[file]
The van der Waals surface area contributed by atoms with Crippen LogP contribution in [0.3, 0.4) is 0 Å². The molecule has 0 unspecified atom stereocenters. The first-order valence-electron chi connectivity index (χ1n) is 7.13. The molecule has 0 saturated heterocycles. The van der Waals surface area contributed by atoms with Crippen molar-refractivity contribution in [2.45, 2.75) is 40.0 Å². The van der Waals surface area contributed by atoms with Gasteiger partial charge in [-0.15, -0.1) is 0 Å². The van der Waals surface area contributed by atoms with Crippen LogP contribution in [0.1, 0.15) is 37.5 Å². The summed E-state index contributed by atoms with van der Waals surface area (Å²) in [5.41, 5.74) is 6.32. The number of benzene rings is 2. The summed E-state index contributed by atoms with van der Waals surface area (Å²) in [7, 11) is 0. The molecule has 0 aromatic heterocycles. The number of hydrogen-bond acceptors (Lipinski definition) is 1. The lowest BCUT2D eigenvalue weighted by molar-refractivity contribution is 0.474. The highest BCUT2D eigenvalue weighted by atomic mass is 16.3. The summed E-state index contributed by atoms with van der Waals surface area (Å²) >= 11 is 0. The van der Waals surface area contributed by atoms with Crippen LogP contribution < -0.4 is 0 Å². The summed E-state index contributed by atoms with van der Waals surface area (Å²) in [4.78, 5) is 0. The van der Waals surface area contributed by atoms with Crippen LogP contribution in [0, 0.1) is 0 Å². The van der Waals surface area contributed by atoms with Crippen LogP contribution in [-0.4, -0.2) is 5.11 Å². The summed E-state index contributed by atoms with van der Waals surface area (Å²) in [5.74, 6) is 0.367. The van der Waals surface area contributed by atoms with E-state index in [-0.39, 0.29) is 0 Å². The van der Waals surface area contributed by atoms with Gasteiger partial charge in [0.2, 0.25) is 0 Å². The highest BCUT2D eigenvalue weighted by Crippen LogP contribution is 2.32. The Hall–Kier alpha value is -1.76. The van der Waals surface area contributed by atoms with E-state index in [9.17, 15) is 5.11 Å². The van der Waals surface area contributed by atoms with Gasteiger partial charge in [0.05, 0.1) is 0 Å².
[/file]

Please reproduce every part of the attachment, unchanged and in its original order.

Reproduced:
The van der Waals surface area contributed by atoms with Crippen LogP contribution in [0.3, 0.4) is 0 Å². The molecule has 0 unspecified atom stereocenters. The first-order valence-electron chi connectivity index (χ1n) is 7.13. The molecule has 0 saturated heterocycles. The van der Waals surface area contributed by atoms with Crippen molar-refractivity contribution in [2.45, 2.75) is 40.0 Å². The van der Waals surface area contributed by atoms with Gasteiger partial charge in [-0.15, -0.1) is 0 Å². The van der Waals surface area contributed by atoms with Crippen LogP contribution in [0.1, 0.15) is 37.5 Å². The summed E-state index contributed by atoms with van der Waals surface area (Å²) in [5.41, 5.74) is 6.32. The number of benzene rings is 2. The summed E-state index contributed by atoms with van der Waals surface area (Å²) in [7, 11) is 0. The molecule has 0 aromatic heterocycles. The number of hydrogen-bond acceptors (Lipinski definition) is 1. The lowest BCUT2D eigenvalue weighted by molar-refractivity contribution is 0.474. The highest BCUT2D eigenvalue weighted by atomic mass is 16.3. The summed E-state index contributed by atoms with van der Waals surface area (Å²) >= 11 is 0. The van der Waals surface area contributed by atoms with Crippen LogP contribution < -0.4 is 0 Å². The summed E-state index contributed by atoms with van der Waals surface area (Å²) in [4.78, 5) is 0. The van der Waals surface area contributed by atoms with Crippen LogP contribution in [0, 0.1) is 0 Å². The van der Waals surface area contributed by atoms with Crippen LogP contribution in [-0.4, -0.2) is 5.11 Å². The summed E-state index contributed by atoms with van der Waals surface area (Å²) in [5.74, 6) is 0.367. The van der Waals surface area contributed by atoms with E-state index in [-0.39, 0.29) is 0 Å². The van der Waals surface area contributed by atoms with Gasteiger partial charge in [0.2, 0.25) is 0 Å². The highest BCUT2D eigenvalue weighted by Crippen LogP contribution is 2.32. The Hall–Kier alpha value is -1.76. The van der Waals surface area contributed by atoms with E-state index in [9.17, 15) is 5.11 Å². The van der Waals surface area contributed by atoms with Gasteiger partial charge in [0.05, 0.1) is 0 Å².